Dayton Octogenarian Joins the Peace Corps in Ghana
August 20, 2008Bernstein becomes the oldest serving Peace Corps Volunteer in the world
Washington, D.C., August 20, 2008 - Ralph H. Bernstein, 84, of Dayton, Ohio, has been accepted into the Peace Corps, making him the oldest currently serving Peace Corps Volunteer in the world. The octogenarian is joining the ranks along with hundreds of older Americans who are putting their considerable life skills and experience to good use around the world through service in the Peace Corps.
Bernstein departed for Ghana on June 7, and after completing his pre-service training was sworn in as a Peace Corps Volunteer on August 19. Bernstein will now officially begin his Peace Corps service and work as a secondary education Peace Corps Volunteer, teaching biology, chemistry and physics to students in a Ghanaian community.
Bernstein cites the fact that his wife passed away two years ago, and looking for both a break from the past and a new set of challenges as his motivating factors for joining the Peace Corps. Says Bernstein, "I was especially eager to contribute in an area where my background might be of greater value than in the U.S."
Bernstein looks to carry out his service diligently, but knows how to keep things in perspective. "No one of us can cure all ills," he says, "but we can each contribute and make a difference on some scale."
During his training, Bernstein will live with a host family in Ghana to become fully immersed in the countrys language and culture. After acquiring the language and cultural skills necessary to assist his community, he will then serve for two years as a teacher in Ghana, living in a manner similar to people in his host country.
Bernstein is a graduate of Yale University, where he earned a Bachelor of Engineering, graduating in 1945. Bernstein previously worked as an instructor in mathematics for the US Navy. He has also taught a variety of engineering subjects and has worked for paper mills, electric utilities, municipal solid waste and wastewater concerns, and has carried out environmental research.
Bernstein, who has four daughters and nine grandchildren, says that family, friends and coworkers have enthusiastically supported his new endeavor. His daughters are Susan Bedrossian of Bellingham, Mass., Ellen Fultz of Athens, Ohio, Carol Bernstein, of Binghamton, N.Y., and Marian Wallace of Sudbury, Mass.
Said Daughter Ellen Fultz, "All of us knew that he had so much energy and knowledge, and that he could give back in a way that would be unique for a man of his age. I know it means two precious years away from us, but I think it will be the start of the next great chapter of his life."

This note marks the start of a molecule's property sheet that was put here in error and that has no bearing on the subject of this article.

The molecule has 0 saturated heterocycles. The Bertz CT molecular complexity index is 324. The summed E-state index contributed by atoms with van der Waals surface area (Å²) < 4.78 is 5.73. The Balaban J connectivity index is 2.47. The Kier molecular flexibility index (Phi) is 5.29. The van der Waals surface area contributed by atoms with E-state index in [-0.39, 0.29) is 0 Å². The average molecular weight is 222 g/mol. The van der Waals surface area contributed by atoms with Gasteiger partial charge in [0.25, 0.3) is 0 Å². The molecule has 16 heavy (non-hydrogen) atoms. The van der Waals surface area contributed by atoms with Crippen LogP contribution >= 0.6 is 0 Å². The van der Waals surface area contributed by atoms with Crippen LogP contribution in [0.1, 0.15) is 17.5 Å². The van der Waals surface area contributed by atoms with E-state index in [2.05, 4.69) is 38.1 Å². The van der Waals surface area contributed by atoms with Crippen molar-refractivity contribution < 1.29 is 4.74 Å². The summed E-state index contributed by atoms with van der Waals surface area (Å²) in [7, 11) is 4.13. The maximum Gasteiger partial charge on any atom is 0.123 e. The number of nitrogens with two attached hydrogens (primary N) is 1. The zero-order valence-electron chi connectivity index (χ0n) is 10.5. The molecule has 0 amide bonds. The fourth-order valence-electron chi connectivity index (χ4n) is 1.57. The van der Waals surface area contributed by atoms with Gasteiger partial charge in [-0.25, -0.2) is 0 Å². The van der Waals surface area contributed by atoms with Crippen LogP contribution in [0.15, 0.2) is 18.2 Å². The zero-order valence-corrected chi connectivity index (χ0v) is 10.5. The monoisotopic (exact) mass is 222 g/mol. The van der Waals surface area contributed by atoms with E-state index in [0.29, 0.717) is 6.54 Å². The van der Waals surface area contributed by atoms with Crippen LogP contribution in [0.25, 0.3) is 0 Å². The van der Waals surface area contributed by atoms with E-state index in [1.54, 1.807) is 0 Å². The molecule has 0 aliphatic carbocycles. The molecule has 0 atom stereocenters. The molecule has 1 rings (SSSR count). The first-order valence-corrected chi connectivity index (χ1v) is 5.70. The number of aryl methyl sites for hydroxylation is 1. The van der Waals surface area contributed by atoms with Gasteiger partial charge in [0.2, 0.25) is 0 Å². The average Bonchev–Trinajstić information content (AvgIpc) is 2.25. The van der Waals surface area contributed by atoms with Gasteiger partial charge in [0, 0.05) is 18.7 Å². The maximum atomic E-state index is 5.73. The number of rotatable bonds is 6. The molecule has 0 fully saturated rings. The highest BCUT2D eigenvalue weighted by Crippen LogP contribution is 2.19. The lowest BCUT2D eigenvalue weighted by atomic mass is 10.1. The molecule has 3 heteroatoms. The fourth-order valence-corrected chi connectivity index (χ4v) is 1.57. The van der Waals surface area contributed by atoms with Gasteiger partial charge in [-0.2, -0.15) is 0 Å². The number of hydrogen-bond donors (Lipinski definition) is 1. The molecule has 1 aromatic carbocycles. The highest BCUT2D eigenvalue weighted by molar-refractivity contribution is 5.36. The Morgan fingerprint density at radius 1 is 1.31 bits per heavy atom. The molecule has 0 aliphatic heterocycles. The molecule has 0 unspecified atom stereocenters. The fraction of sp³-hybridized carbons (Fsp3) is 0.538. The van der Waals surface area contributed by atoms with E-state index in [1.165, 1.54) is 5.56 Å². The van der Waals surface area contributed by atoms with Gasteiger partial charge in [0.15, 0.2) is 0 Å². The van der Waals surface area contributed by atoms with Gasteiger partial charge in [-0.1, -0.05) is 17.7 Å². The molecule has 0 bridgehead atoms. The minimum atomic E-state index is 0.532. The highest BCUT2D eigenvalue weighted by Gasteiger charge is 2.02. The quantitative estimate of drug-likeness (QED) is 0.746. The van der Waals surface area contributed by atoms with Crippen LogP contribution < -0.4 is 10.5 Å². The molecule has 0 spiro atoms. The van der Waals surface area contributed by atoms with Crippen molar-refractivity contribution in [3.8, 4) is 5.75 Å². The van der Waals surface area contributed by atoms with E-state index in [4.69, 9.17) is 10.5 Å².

Today, 8,079 Americans serve in the Peace Corps. Of that total, 5% of currently serving Volunteers are aged 50 or older. The Peace Corps regards older Volunteers as a great asset, bringing both their professional and life experiences to help countries around the world meet their development needs. Volunteers over age 50 are currently serving in 67 of the 74 Peace Corps countries.
Bernstein also joins the 292 Ohio residents currently serving in the Peace Corps. More than 6,072 Ohio residents have served in the Peace Corps since 1961.
Ghana was one of the first countries to begin partnership with the Peace Corps. Since the arrival of the first group of Peace Corps Volunteers in 1961, more than 3,912 Volunteers have served in the West African nation of Ghana. Currently, there are 189 Volunteers serving in Ghana in all ten regions of the country. The Volunteers are actively working in the following five programs: education, health/water and sanitation, natural resource management, small enterprise development, and HIV/AIDS awareness.
The Peace Corps is celebrating a 47-year legacy of service at home and abroad. Currently, there are 8,000 Volunteers abroad, a 37-year high for Volunteers in the field. Since 1961, more than 190,000 Volunteers have helped promote a better understanding between Americans and the people of the 139 countries where Volunteers have served. Peace Corps Volunteers must be U.S. citizens and at least 18 years of age. Peace Corps service is a 27-month commitment. To learn more about the Peace Corps, please visit our website: www.peacecorps.gov.
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